Dare to Do (The Bear Maxim)

Mark Norfolk
Ka Zimba Theatre and the Space
The Space

Carol Morgan, Jaye Ella-Ruth and Rachel Summers Credit: Kim Taylor
Dare to Do (The Bear Maxim) Credit: Kim Taylor
Simon Blake, Jaye Ella-Ruth and Rachel Summers Credit: Kim Taylor

Mark Norfolk’s Dare to Do (The Bear Maxim) takes us to the world of high-flying investment companies, street gangsters and the voice of the confident young black man Bear Hartington (Jaye Ella-Ruth).

This is a man who knows how to bet money and win. That ability makes him useful to the company Ogilvy, Johnson and Strang. It also later makes him useful to Pepper (Bruce Kitchener), a Tottenham gangster he meets while doing time for something that we never get to hear about too clearly.

And that shouldn’t be a surprise given Bear is telling the story from his point of view. Other characters make only the briefest inclusion to illustrate a bit of his history.

We hear about his childhood adoption by white parents, his marriage to Melanie (Rachel Summers) who seems drawn mainly to his money which comes from a life in finance that includes a city company and some dubious gangsters.

But there are suggestions that his risk-taking and possibly his social background do not fit with the finance company, and his arrogance does not appeal to Pepper.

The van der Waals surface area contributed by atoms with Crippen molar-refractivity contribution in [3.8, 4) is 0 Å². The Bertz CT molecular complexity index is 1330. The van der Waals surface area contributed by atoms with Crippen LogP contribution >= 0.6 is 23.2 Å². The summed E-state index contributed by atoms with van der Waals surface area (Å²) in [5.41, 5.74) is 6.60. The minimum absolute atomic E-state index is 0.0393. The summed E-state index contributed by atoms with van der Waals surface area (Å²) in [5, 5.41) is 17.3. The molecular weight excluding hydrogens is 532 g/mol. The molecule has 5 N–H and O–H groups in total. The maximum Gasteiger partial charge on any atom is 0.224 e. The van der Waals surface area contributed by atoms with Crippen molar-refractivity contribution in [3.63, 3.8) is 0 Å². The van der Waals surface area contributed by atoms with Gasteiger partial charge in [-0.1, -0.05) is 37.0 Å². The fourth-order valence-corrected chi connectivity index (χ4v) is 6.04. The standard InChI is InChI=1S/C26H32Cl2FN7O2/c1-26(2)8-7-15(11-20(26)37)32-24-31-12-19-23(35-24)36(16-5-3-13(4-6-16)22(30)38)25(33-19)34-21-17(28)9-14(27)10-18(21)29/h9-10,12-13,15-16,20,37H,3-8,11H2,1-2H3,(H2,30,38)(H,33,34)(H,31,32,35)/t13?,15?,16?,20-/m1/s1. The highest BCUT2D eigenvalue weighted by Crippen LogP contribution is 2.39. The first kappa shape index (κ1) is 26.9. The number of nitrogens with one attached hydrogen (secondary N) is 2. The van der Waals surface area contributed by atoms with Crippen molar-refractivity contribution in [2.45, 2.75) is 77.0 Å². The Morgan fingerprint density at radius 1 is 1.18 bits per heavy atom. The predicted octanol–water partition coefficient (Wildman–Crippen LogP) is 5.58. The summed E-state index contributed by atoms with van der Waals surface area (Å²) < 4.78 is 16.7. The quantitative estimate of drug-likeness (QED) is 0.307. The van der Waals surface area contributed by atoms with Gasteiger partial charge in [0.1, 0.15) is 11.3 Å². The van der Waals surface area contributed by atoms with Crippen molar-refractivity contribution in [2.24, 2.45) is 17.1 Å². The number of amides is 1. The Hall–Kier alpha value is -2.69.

Jaye Ella-Ruth gives a clear confident performance as the arrogant, superficial, self-aggrandising Bear.

However, despite him speaking for most of the just under two hours running time, we never get beneath the skin of his character. For all his success in manipulating finance, he seems no more than a passenger in life.

At one point, he sits stage front simply mentioning the Tottenham riots that are sparked by the police killing of an unarmed black man. He doesn’t express a view on the events. He is not involved. His expression is blank as images of the riots appear across the back wall.

There is affection for his child and a sort of pride in the recognition he gets when he walks round Tottenham.

But his work is a shady business for banks and gangsters that are only motivated by the profit he brings.

He is only valued for the brilliance of his money-making as long as it delivers, as long as it is needed There is no other loyalty, no other morality. There is no right or wrong beyond profit. When things change, he is disposable.

As the hooded youth summing up his life says, “Tchoh! Is no big T’ing.”

Reviewer: Keith Mckenna